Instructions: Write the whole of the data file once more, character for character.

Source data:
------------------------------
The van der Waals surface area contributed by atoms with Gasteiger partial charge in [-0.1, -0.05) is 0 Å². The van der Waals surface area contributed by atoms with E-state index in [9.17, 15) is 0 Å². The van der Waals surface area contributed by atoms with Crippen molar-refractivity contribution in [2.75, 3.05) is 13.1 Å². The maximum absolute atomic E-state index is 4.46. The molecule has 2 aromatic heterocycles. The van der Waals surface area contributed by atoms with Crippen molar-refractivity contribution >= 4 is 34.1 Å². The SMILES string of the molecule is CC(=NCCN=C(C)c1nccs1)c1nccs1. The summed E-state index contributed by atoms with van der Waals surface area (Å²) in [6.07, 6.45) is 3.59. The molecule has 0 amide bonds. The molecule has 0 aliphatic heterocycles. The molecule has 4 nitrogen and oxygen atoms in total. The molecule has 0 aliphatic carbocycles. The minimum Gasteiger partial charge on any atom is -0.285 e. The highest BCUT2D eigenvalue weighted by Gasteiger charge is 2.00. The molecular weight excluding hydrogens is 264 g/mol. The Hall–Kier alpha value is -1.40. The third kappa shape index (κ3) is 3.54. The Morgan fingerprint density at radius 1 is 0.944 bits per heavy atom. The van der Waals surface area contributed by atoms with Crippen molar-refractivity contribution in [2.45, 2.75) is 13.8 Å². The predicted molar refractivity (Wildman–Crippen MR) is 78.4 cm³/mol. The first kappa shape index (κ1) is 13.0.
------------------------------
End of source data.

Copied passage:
The van der Waals surface area contributed by atoms with Gasteiger partial charge in [-0.1, -0.05) is 0 Å². The van der Waals surface area contributed by atoms with E-state index in [9.17, 15) is 0 Å². The van der Waals surface area contributed by atoms with Crippen molar-refractivity contribution in [2.75, 3.05) is 13.1 Å². The maximum absolute atomic E-state index is 4.46. The molecule has 2 aromatic heterocycles. The van der Waals surface area contributed by atoms with Crippen molar-refractivity contribution >= 4 is 34.1 Å². The SMILES string of the molecule is CC(=NCCN=C(C)c1nccs1)c1nccs1. The summed E-state index contributed by atoms with van der Waals surface area (Å²) in [6.07, 6.45) is 3.59. The molecule has 0 amide bonds. The molecule has 0 aliphatic heterocycles. The molecule has 4 nitrogen and oxygen atoms in total. The molecule has 0 aliphatic carbocycles. The minimum Gasteiger partial charge on any atom is -0.285 e. The highest BCUT2D eigenvalue weighted by Gasteiger charge is 2.00. The molecular weight excluding hydrogens is 264 g/mol. The Hall–Kier alpha value is -1.40. The third kappa shape index (κ3) is 3.54. The Morgan fingerprint density at radius 1 is 0.944 bits per heavy atom. The van der Waals surface area contributed by atoms with Crippen molar-refractivity contribution in [2.45, 2.75) is 13.8 Å². The predicted molar refractivity (Wildman–Crippen MR) is 78.4 cm³/mol. The first kappa shape index (κ1) is 13.0.